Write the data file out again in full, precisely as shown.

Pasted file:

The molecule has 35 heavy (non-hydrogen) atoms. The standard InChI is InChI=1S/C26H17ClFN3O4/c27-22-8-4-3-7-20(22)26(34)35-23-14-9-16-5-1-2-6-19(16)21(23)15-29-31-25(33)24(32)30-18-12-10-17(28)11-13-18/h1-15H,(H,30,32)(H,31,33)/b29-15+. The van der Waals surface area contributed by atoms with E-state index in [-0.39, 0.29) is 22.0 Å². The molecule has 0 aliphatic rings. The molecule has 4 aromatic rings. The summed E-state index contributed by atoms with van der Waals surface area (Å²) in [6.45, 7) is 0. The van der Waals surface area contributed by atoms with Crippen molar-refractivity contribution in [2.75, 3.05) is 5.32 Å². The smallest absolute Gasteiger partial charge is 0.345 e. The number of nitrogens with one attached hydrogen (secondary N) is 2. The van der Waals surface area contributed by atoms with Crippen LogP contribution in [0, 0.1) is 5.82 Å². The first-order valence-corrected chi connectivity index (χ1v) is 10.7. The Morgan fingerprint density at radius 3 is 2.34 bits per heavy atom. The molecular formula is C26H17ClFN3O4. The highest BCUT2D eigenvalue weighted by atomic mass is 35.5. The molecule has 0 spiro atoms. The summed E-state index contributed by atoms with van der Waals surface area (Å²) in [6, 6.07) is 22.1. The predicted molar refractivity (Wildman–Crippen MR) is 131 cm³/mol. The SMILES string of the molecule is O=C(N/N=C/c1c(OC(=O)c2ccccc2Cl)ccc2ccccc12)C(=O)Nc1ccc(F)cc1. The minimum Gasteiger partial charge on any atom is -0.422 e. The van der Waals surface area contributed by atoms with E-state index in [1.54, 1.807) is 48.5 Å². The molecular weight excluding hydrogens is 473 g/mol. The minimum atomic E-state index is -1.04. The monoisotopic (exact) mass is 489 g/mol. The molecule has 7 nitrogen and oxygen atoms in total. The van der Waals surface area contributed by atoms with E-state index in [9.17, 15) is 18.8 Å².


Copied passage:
The molecule has 35 heavy (non-hydrogen) atoms. The standard InChI is InChI=1S/C26H17ClFN3O4/c27-22-8-4-3-7-20(22)26(34)35-23-14-9-16-5-1-2-6-19(16)21(23)15-29-31-25(33)24(32)30-18-12-10-17(28)11-13-18/h1-15H,(H,30,32)(H,31,33)/b29-15+. The van der Waals surface area contributed by atoms with E-state index in [-0.39, 0.29) is 22.0 Å². The molecule has 0 aliphatic rings. The molecule has 4 aromatic rings. The summed E-state index contributed by atoms with van der Waals surface area (Å²) in [6.45, 7) is 0. The van der Waals surface area contributed by atoms with Crippen molar-refractivity contribution in [2.75, 3.05) is 5.32 Å². The smallest absolute Gasteiger partial charge is 0.345 e. The number of nitrogens with one attached hydrogen (secondary N) is 2. The van der Waals surface area contributed by atoms with Crippen LogP contribution in [0, 0.1) is 5.82 Å². The first-order valence-corrected chi connectivity index (χ1v) is 10.7. The Morgan fingerprint density at radius 3 is 2.34 bits per heavy atom. The molecular formula is C26H17ClFN3O4. The highest BCUT2D eigenvalue weighted by atomic mass is 35.5. The molecule has 0 spiro atoms. The summed E-state index contributed by atoms with van der Waals surface area (Å²) in [6, 6.07) is 22.1. The predicted molar refractivity (Wildman–Crippen MR) is 131 cm³/mol. The SMILES string of the molecule is O=C(N/N=C/c1c(OC(=O)c2ccccc2Cl)ccc2ccccc12)C(=O)Nc1ccc(F)cc1. The minimum Gasteiger partial charge on any atom is -0.422 e. The van der Waals surface area contributed by atoms with E-state index in [1.54, 1.807) is 48.5 Å². The molecular weight excluding hydrogens is 473 g/mol. The minimum atomic E-state index is -1.04. The monoisotopic (exact) mass is 489 g/mol. The molecule has 7 nitrogen and oxygen atoms in total. The van der Waals surface area contributed by atoms with E-state index in [9.17, 15) is 18.8 Å².